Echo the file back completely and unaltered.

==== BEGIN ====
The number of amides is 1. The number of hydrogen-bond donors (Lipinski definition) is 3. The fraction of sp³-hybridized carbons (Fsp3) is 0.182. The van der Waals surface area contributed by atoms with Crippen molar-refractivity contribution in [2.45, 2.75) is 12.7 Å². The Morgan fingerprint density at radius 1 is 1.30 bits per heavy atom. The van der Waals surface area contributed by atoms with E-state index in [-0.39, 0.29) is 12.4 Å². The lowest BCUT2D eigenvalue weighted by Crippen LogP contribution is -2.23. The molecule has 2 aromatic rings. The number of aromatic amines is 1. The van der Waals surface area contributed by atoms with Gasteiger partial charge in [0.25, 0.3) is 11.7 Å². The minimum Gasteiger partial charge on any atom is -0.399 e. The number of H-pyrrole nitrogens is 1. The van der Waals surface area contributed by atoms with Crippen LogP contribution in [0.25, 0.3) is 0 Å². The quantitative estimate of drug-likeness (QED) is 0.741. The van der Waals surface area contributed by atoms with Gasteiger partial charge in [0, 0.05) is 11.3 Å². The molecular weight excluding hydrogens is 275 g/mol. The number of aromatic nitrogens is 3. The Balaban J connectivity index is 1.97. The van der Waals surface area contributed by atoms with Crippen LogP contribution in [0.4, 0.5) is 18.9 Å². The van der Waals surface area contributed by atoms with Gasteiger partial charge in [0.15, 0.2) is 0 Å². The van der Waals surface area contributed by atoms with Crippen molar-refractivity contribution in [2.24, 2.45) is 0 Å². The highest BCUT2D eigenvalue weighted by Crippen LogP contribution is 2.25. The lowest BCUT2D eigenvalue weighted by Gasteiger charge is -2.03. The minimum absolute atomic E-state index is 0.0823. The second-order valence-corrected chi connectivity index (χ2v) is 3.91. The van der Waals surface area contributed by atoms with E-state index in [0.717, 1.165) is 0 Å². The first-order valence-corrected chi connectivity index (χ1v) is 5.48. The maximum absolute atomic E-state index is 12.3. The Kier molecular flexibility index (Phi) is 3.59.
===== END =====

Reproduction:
The number of amides is 1. The number of hydrogen-bond donors (Lipinski definition) is 3. The fraction of sp³-hybridized carbons (Fsp3) is 0.182. The van der Waals surface area contributed by atoms with Crippen molar-refractivity contribution in [2.45, 2.75) is 12.7 Å². The Morgan fingerprint density at radius 1 is 1.30 bits per heavy atom. The van der Waals surface area contributed by atoms with E-state index in [-0.39, 0.29) is 12.4 Å². The lowest BCUT2D eigenvalue weighted by Crippen LogP contribution is -2.23. The molecule has 2 aromatic rings. The number of aromatic amines is 1. The van der Waals surface area contributed by atoms with Gasteiger partial charge in [0.25, 0.3) is 11.7 Å². The minimum Gasteiger partial charge on any atom is -0.399 e. The number of H-pyrrole nitrogens is 1. The van der Waals surface area contributed by atoms with Crippen LogP contribution in [0.25, 0.3) is 0 Å². The quantitative estimate of drug-likeness (QED) is 0.741. The van der Waals surface area contributed by atoms with Gasteiger partial charge in [0, 0.05) is 11.3 Å². The molecular weight excluding hydrogens is 275 g/mol. The number of aromatic nitrogens is 3. The Balaban J connectivity index is 1.97. The van der Waals surface area contributed by atoms with Crippen LogP contribution in [0.4, 0.5) is 18.9 Å². The van der Waals surface area contributed by atoms with Gasteiger partial charge in [0.15, 0.2) is 0 Å². The van der Waals surface area contributed by atoms with Crippen molar-refractivity contribution in [2.24, 2.45) is 0 Å². The highest BCUT2D eigenvalue weighted by Crippen LogP contribution is 2.25. The lowest BCUT2D eigenvalue weighted by Gasteiger charge is -2.03. The minimum absolute atomic E-state index is 0.0823. The second-order valence-corrected chi connectivity index (χ2v) is 3.91. The van der Waals surface area contributed by atoms with E-state index in [0.717, 1.165) is 0 Å². The first-order valence-corrected chi connectivity index (χ1v) is 5.48. The maximum absolute atomic E-state index is 12.3. The Kier molecular flexibility index (Phi) is 3.59.